The Oregon Department of Fish and Wildlife made the right decision in dropping a controversial cougar study in Southern Oregon, but not before giving itself an unnecessary black eye.
The agency last week ended a study that called for the killing of 72 cougars over a three-year period as a way of testing whether the deaths of the big cats would lead to a reduction in pet and livestock losses and human-safety complaints. The study ended prematurely because government hunters never were able to kill enough cougars to make the study viable, according to Fish and Wildlife officials. While the study called for the killing of 24 cougars a year for three years, hunters were never able to kill more than 11 in a year. In two-plus years, the total was 24. ODFW said because of private land ownership in the 1,000-square-mile study area, the hunters often were unable to use tracking hounds to tree the cougars.
The 24 cougar deaths were the only tangible results from the study, a fact that plays into the hands of cougar advocates and agency critics, who believed all along the study was merely an opportunity to reduce cougar numbers and to push public policy.
We're no cougar huggers, but this whole thing smells. What kind of research went into the proposal, if the end result fell so far short of providing adequate information? Was there any sort of due diligence before the study was launched that suggested the hunters would be able to get triple the number of cats they actually were able to bag? Did it not occur to anyone that the study area was filled with private properties?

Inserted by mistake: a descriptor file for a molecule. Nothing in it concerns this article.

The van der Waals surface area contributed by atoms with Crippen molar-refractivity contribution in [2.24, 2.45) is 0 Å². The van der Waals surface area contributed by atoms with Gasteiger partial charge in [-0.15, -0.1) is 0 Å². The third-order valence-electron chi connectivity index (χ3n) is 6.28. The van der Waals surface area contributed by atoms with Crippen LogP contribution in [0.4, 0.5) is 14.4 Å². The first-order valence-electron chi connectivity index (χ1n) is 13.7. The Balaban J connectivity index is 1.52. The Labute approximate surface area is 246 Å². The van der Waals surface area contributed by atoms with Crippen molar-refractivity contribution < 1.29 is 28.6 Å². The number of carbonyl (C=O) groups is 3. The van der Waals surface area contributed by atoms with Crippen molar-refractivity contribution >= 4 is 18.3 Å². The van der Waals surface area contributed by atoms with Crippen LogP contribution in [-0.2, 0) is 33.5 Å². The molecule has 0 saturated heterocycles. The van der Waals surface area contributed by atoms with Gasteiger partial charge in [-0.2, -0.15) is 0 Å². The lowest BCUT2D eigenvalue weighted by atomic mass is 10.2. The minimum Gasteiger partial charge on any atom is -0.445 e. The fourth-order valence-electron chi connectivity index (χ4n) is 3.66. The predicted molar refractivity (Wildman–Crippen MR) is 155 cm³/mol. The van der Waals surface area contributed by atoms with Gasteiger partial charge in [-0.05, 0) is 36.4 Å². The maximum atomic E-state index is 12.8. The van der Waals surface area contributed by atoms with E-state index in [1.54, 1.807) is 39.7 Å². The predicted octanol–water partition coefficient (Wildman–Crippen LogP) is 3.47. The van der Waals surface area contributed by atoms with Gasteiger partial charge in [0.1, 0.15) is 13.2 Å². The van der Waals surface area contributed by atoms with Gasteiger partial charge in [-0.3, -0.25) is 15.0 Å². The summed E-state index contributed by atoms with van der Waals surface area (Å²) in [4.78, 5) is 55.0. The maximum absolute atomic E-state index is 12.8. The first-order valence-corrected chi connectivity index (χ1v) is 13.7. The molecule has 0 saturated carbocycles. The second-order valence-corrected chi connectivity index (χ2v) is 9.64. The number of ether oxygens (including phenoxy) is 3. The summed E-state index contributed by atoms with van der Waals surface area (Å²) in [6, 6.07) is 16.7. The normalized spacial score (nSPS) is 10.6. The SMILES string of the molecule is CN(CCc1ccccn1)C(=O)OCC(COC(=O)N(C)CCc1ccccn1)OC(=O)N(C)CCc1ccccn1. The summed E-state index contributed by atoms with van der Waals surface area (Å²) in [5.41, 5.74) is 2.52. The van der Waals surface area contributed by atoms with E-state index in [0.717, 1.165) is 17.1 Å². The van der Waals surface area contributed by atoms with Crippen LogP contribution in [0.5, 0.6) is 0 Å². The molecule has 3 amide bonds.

Beyond that, like too many government studies, doesn't the answer to this one seem obvious? If you kill cougars, will livestock and pet killings in the area decline and will people who had cougars on their properties feel safer? Yes, that's obvious. Given that, we're not surprised that some saw the real intent of this was to push the Legislature into getting tougher on cougars and allowing more aggressive hunting.
In the end, 24 cougars — including eight kittens — were killed. Many of these animals were not problem cats, but nevertheless became statistics in a study in which the statistics didn't come to matter.
We did not support the 1994 initiative that banned the use of hounds in cougar hunting, because we felt that wildlife management should be left up to the experts, rather than put before the general populace. This study leads us to wonder about use of the word "experts."
Similar ODFW studies in Eastern Oregon showed that killing cougars helped improve the survival rates of Rocky Mountain elk calves. ODFW was so encouraged by that result that it now intends to create four new target areas to see if killing cougars would result in fewer deer deaths. Does anyone doubt what the answer will be?
So when it gets the answer it wants, how long before ODFW pushes for new legislation to thin the cougar population? If it doesn't get the new legislation, it could always launch a statewide study to determine what would happen if cougars were killed everywhere. Or maybe it could save the money and instead use it to hire hunters to go after the cougars identified as threats in populated areas. Just a thought.